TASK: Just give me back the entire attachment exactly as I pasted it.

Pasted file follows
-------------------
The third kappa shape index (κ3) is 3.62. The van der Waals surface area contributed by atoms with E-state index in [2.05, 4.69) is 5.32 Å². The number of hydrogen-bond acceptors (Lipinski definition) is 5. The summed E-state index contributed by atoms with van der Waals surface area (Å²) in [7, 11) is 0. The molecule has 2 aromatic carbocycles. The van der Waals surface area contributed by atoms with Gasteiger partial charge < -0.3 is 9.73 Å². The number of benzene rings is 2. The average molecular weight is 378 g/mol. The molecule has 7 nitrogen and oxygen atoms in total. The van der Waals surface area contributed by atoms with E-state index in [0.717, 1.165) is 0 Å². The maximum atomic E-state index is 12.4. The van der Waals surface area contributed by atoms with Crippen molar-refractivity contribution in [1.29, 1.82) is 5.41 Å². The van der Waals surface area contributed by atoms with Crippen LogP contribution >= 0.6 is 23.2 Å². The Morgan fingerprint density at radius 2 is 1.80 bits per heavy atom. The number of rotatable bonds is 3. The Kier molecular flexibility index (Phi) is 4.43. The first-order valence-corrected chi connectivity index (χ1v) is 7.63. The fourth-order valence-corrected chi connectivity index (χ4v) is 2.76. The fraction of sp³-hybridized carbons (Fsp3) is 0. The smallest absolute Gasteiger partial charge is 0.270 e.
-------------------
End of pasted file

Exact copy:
The third kappa shape index (κ3) is 3.62. The van der Waals surface area contributed by atoms with E-state index in [2.05, 4.69) is 5.32 Å². The number of hydrogen-bond acceptors (Lipinski definition) is 5. The summed E-state index contributed by atoms with van der Waals surface area (Å²) in [7, 11) is 0. The molecule has 2 aromatic carbocycles. The van der Waals surface area contributed by atoms with Gasteiger partial charge < -0.3 is 9.73 Å². The number of benzene rings is 2. The average molecular weight is 378 g/mol. The molecule has 7 nitrogen and oxygen atoms in total. The van der Waals surface area contributed by atoms with E-state index in [0.717, 1.165) is 0 Å². The maximum atomic E-state index is 12.4. The van der Waals surface area contributed by atoms with Crippen molar-refractivity contribution in [1.29, 1.82) is 5.41 Å². The van der Waals surface area contributed by atoms with Crippen LogP contribution >= 0.6 is 23.2 Å². The Morgan fingerprint density at radius 2 is 1.80 bits per heavy atom. The number of rotatable bonds is 3. The Kier molecular flexibility index (Phi) is 4.43. The first-order valence-corrected chi connectivity index (χ1v) is 7.63. The fourth-order valence-corrected chi connectivity index (χ4v) is 2.76. The fraction of sp³-hybridized carbons (Fsp3) is 0. The smallest absolute Gasteiger partial charge is 0.270 e.